Looking for affordable rents in Hong Kong? Try co-living space

An artist illustration of the common area at the Bibliotheque | Photo: SCMP handout

A group of professionals with property and architectural backgrounds is converting old tenement Hong Kong buildings into co-living projects to offer an affordable housing and networking option to young people.

Synergy Biz, co-founded by Keith Wong who gained extensive experience working in Hong Kong property firms, will launch its second co-living project in Mong Kok for lease in September. The project will be fully opened in the fourth quarter of this year. Wong co-founded the firm with architect Addie Cheng.

The HK$150 million project called Bibliotheque, meaning library in French, was converted from two 5-storey buildings, providing 166 bed spaces in 15 units , with a monthly rental starting from HK$4,000 (US$512). The monthly rental fee also covers regular cleaning and management services.

“We have received more than 200 inquiries even before the official launch in September,” said Wong. “About 30 per cent of the spaces have been reserved by a university which plans to use it as accommodation for their students.”

The two five-storey Bibliotheque is the firm’s second co-living project, comprising 13,000 square feet of living and networking spaces,and fully-furnished with standard and convenient amenities. Each unit, with area ranging from 800 sq ft to 1,600 sq ft, accommodates six to 10 people.

“Each floor is designed to encapsulate a different theme, ranging from design and cooking, movies, fashion to sports, and is reflected in the library of books on display,” said Cheng.

About 60 per cent of unit size would be used for bed spaces, while 40 per cent were common area to be shared by tenants, she said.

“It creates not only a living space, but also introduces a brand-new style of living – the sharing of common space and facilities to enrich residents’ living quality,” said Wong.

Bibliotheque will host various activities to provide a platform for residents to meet with like-minded people, aiming to provide opportunities and spaces to gather residents and to facilitate communication among each other.

Cheng said the firm saw opportunities in providing this innovative accommodation for young people considering that rental have soared to levels beyond general public affordability.

Two and a half years ago, she said the firm acquired a five-storey tenement building, which housed 25 subdivided flats with poor facilities in Hung Hom. It refurbished the premises into its first co-living project, SynBOX.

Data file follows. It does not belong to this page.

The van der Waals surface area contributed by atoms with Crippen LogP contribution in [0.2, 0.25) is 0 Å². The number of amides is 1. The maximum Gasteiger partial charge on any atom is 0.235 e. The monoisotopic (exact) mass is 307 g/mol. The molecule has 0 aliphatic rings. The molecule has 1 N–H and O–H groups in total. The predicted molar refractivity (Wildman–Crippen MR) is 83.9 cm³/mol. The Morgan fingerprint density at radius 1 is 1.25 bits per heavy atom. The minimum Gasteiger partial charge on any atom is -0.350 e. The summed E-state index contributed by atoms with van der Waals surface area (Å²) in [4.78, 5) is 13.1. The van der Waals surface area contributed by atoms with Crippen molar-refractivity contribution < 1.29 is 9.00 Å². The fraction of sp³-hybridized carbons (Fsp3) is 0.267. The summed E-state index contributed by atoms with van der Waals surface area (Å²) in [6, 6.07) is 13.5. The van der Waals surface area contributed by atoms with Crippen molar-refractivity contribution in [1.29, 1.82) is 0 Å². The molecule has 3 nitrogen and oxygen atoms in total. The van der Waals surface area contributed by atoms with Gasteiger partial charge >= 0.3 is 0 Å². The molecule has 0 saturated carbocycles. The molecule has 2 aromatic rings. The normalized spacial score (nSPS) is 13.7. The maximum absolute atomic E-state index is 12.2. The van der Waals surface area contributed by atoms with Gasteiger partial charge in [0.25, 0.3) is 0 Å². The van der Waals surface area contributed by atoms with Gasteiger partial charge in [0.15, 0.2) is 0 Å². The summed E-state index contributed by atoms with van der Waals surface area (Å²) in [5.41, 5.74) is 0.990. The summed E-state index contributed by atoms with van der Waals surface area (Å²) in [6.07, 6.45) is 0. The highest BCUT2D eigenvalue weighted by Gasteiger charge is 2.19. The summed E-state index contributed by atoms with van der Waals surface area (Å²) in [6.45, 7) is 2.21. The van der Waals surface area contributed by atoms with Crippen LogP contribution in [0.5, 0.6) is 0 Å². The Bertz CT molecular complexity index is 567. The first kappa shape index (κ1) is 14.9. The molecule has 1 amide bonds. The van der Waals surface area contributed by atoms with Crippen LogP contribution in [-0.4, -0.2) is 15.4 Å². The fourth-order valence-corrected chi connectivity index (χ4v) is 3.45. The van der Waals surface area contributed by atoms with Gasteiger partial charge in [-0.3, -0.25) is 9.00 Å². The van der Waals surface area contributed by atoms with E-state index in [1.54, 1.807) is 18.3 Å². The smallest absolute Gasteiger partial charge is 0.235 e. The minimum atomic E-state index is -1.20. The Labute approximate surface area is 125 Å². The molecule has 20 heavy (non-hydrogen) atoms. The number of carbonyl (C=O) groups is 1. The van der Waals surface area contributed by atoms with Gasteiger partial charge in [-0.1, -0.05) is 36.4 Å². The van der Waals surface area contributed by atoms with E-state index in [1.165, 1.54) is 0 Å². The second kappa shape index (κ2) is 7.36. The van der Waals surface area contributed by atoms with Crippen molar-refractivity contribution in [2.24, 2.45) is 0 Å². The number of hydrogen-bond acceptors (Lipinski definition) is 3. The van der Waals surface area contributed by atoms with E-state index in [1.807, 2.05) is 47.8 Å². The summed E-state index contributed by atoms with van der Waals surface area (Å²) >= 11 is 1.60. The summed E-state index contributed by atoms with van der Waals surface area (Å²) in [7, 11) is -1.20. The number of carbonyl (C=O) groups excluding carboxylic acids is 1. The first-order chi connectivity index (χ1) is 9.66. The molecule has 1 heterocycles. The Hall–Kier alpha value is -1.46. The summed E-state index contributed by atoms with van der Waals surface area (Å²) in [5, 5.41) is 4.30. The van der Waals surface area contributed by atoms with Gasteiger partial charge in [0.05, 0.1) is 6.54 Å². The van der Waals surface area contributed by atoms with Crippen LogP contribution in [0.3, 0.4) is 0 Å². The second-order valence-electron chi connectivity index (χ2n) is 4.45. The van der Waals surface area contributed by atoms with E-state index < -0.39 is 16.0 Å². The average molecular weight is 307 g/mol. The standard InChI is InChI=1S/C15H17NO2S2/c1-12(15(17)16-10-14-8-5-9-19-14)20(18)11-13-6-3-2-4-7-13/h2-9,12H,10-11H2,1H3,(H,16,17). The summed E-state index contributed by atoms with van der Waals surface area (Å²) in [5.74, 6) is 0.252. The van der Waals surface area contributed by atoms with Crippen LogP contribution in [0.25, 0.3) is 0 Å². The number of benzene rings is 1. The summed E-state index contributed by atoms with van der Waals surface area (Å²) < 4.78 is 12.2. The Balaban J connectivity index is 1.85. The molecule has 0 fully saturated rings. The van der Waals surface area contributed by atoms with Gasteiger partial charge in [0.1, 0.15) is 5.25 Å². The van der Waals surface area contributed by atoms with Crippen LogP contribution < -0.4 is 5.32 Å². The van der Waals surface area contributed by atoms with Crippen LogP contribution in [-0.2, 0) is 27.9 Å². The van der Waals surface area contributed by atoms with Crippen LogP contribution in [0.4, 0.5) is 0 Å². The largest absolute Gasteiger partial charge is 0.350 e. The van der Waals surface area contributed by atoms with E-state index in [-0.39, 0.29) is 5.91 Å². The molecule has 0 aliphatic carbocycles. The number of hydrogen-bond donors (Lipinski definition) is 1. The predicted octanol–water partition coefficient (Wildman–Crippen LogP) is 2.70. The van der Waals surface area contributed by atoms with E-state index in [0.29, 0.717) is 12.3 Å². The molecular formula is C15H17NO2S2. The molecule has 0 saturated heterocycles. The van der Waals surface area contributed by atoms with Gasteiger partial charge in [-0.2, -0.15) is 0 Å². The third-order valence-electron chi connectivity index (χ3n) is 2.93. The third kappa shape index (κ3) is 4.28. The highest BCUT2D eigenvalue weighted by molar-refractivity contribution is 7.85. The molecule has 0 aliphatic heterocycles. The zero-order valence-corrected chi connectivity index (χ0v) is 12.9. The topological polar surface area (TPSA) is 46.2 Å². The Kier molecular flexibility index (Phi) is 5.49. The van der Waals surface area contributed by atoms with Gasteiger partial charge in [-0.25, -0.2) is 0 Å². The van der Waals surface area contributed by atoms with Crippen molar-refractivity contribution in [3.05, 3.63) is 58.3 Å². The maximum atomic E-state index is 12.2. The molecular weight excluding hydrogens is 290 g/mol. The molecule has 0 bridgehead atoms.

The project has 15 units providing 67 bed spaces, with rents starting from HK$3,000 per month. Each unit, with two to five beds, has to share the bathroom and kitchen.

The first floor has a television, sofas for meeting friends and a laundry room, while there is a rooftop for hosting activities.

The firm bought the building for HK$60 million, and invested an additional HK$17 million in refurbishment. The building has 5,000 sq ft of gross floor area.

“For traditional developers, they may demolish the building and redevelop it into another mini-flat project for sale. But we see it differently. We can give a new lease of life for this 50-year-old tenement building by injecting innovative design and concept in it,” Cheng said.

With an annual rental income of HK$300,000, she said the revival of the old building would also enhance the commercial value of shop spaces on the ground floor and the whole building as well.

Synergy is also engaged in operating co-working space projects. Its portfolio consists of 10 commercial and residential projects operating in the co-sharing concept.

Four out of 10 tenants at SynBOX are university students, and the remaining are young professionals who have newly arrived in Hong Kong.

Mary Joy Buitre, who is studying for a master of science degree in the Chinese University of Hong Kong, is one such tenant. She rented a bed space at SynBox for HK$3,200 per month when she started her studies in Hong Kong in September 2016.

Her utility bill is about HK$50 to HK$100 per month as she shares the room with three other girls.

“I am sharing the flat with girls from China and Sri Lanka who are also my classmates. It is nice to know people who are not Filipino like me. What I like is that we can share the flat and live together. Our traditions and culture are different, and we are able to enjoy living together,”she said.

She said she liked the accommodation so much that she recommended her classmate to come stay at the project when one of her room mates left after completing her studies.

“It is affordable. With a small kitchen, I can cook my own dinner and spend less as I have to budget my expenses within the amount I get from the scholarship,” she said.

She will return home next month after finishing her studies.

Read the original story on the South China Morning Post